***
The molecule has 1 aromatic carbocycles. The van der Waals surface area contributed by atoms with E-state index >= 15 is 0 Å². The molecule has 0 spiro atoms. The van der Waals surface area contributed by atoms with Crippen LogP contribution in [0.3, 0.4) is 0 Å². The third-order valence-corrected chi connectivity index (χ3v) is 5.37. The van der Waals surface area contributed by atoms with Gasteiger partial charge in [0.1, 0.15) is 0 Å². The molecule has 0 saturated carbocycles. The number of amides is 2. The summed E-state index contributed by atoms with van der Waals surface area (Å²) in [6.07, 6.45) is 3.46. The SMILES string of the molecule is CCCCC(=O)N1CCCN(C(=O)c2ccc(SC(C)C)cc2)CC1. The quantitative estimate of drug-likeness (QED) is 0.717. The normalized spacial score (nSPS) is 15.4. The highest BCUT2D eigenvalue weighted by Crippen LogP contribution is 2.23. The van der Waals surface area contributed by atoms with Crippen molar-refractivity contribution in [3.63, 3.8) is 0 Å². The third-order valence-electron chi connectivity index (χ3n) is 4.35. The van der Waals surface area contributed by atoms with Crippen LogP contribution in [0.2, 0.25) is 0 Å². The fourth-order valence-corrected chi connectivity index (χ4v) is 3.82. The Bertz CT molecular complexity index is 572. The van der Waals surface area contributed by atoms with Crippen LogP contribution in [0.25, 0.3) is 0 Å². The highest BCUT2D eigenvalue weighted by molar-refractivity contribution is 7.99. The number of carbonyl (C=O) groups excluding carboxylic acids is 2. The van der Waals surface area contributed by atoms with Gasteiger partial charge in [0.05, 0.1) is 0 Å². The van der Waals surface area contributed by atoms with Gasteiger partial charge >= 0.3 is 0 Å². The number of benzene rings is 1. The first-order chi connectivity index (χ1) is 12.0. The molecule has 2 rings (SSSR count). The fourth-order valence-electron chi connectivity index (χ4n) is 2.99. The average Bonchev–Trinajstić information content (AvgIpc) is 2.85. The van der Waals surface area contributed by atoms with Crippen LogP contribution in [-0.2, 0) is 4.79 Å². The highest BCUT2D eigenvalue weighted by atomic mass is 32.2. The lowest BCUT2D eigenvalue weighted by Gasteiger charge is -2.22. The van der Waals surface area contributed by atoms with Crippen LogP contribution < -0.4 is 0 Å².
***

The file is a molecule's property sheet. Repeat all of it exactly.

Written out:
The molecule has 1 aromatic carbocycles. The van der Waals surface area contributed by atoms with E-state index >= 15 is 0 Å². The molecule has 0 spiro atoms. The van der Waals surface area contributed by atoms with Crippen LogP contribution in [0.3, 0.4) is 0 Å². The third-order valence-corrected chi connectivity index (χ3v) is 5.37. The van der Waals surface area contributed by atoms with Gasteiger partial charge in [0.1, 0.15) is 0 Å². The molecule has 0 saturated carbocycles. The number of amides is 2. The summed E-state index contributed by atoms with van der Waals surface area (Å²) in [6.07, 6.45) is 3.46. The SMILES string of the molecule is CCCCC(=O)N1CCCN(C(=O)c2ccc(SC(C)C)cc2)CC1. The quantitative estimate of drug-likeness (QED) is 0.717. The normalized spacial score (nSPS) is 15.4. The highest BCUT2D eigenvalue weighted by Crippen LogP contribution is 2.23. The van der Waals surface area contributed by atoms with Crippen molar-refractivity contribution in [3.63, 3.8) is 0 Å². The third-order valence-electron chi connectivity index (χ3n) is 4.35. The van der Waals surface area contributed by atoms with Crippen LogP contribution in [0.2, 0.25) is 0 Å². The fourth-order valence-corrected chi connectivity index (χ4v) is 3.82. The Bertz CT molecular complexity index is 572. The van der Waals surface area contributed by atoms with Crippen LogP contribution in [0.25, 0.3) is 0 Å². The highest BCUT2D eigenvalue weighted by molar-refractivity contribution is 7.99. The number of carbonyl (C=O) groups excluding carboxylic acids is 2. The van der Waals surface area contributed by atoms with Gasteiger partial charge in [0.05, 0.1) is 0 Å². The van der Waals surface area contributed by atoms with Gasteiger partial charge >= 0.3 is 0 Å². The number of benzene rings is 1. The first-order chi connectivity index (χ1) is 12.0. The molecule has 2 rings (SSSR count). The fourth-order valence-electron chi connectivity index (χ4n) is 2.99. The average Bonchev–Trinajstić information content (AvgIpc) is 2.85. The van der Waals surface area contributed by atoms with Crippen LogP contribution in [-0.2, 0) is 4.79 Å². The highest BCUT2D eigenvalue weighted by atomic mass is 32.2. The lowest BCUT2D eigenvalue weighted by Gasteiger charge is -2.22. The van der Waals surface area contributed by atoms with Crippen LogP contribution < -0.4 is 0 Å².